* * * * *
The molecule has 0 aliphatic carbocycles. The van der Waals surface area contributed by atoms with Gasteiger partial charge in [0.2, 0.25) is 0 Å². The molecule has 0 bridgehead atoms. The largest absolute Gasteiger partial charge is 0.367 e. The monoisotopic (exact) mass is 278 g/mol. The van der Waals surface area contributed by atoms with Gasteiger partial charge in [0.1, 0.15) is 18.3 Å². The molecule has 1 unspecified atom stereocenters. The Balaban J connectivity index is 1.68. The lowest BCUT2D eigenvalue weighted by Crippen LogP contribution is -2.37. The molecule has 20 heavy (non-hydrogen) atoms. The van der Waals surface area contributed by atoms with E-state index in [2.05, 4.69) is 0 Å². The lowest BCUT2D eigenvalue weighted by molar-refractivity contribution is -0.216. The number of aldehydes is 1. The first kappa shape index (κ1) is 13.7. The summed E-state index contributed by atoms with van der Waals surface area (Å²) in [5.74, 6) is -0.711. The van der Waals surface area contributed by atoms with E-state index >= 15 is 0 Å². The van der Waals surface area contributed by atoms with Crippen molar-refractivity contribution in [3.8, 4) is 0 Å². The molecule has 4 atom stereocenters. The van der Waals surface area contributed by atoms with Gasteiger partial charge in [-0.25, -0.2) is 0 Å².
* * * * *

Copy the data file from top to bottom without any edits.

The molecule has 0 aliphatic carbocycles. The van der Waals surface area contributed by atoms with Gasteiger partial charge in [0.2, 0.25) is 0 Å². The molecule has 0 bridgehead atoms. The largest absolute Gasteiger partial charge is 0.367 e. The monoisotopic (exact) mass is 278 g/mol. The van der Waals surface area contributed by atoms with Gasteiger partial charge in [0.1, 0.15) is 18.3 Å². The molecule has 1 unspecified atom stereocenters. The Balaban J connectivity index is 1.68. The lowest BCUT2D eigenvalue weighted by Crippen LogP contribution is -2.37. The molecule has 20 heavy (non-hydrogen) atoms. The van der Waals surface area contributed by atoms with E-state index in [2.05, 4.69) is 0 Å². The lowest BCUT2D eigenvalue weighted by molar-refractivity contribution is -0.216. The number of aldehydes is 1. The first kappa shape index (κ1) is 13.7. The summed E-state index contributed by atoms with van der Waals surface area (Å²) in [5.74, 6) is -0.711. The van der Waals surface area contributed by atoms with E-state index >= 15 is 0 Å². The van der Waals surface area contributed by atoms with Crippen molar-refractivity contribution in [3.8, 4) is 0 Å². The molecule has 4 atom stereocenters. The van der Waals surface area contributed by atoms with Gasteiger partial charge in [-0.25, -0.2) is 0 Å².